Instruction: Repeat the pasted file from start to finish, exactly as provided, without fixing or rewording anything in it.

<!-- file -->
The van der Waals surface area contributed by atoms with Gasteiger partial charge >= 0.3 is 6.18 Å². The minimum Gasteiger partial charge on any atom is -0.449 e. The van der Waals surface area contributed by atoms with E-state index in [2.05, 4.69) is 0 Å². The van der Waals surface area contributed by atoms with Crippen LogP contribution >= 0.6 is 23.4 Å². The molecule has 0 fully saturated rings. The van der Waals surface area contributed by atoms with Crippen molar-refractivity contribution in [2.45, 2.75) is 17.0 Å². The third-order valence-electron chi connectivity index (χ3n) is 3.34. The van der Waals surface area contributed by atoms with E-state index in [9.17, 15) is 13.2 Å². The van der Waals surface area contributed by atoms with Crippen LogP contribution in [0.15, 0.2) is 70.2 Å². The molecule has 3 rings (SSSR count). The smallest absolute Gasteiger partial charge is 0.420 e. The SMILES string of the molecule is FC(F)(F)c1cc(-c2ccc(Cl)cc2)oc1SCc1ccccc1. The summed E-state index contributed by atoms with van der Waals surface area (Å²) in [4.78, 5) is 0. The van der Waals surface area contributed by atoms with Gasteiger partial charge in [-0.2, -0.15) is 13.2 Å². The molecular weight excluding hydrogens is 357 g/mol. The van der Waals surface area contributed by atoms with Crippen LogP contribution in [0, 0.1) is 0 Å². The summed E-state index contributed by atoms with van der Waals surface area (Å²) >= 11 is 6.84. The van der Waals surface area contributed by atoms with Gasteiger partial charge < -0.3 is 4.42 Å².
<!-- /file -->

The van der Waals surface area contributed by atoms with Gasteiger partial charge >= 0.3 is 6.18 Å². The minimum Gasteiger partial charge on any atom is -0.449 e. The van der Waals surface area contributed by atoms with E-state index in [2.05, 4.69) is 0 Å². The van der Waals surface area contributed by atoms with Crippen LogP contribution >= 0.6 is 23.4 Å². The molecule has 0 fully saturated rings. The van der Waals surface area contributed by atoms with Crippen molar-refractivity contribution in [2.45, 2.75) is 17.0 Å². The third-order valence-electron chi connectivity index (χ3n) is 3.34. The van der Waals surface area contributed by atoms with E-state index in [9.17, 15) is 13.2 Å². The van der Waals surface area contributed by atoms with Crippen LogP contribution in [0.15, 0.2) is 70.2 Å². The molecule has 3 rings (SSSR count). The smallest absolute Gasteiger partial charge is 0.420 e. The SMILES string of the molecule is FC(F)(F)c1cc(-c2ccc(Cl)cc2)oc1SCc1ccccc1. The summed E-state index contributed by atoms with van der Waals surface area (Å²) in [4.78, 5) is 0. The van der Waals surface area contributed by atoms with Gasteiger partial charge in [-0.2, -0.15) is 13.2 Å². The molecular weight excluding hydrogens is 357 g/mol. The van der Waals surface area contributed by atoms with Crippen LogP contribution in [0, 0.1) is 0 Å². The summed E-state index contributed by atoms with van der Waals surface area (Å²) >= 11 is 6.84. The van der Waals surface area contributed by atoms with Gasteiger partial charge < -0.3 is 4.42 Å².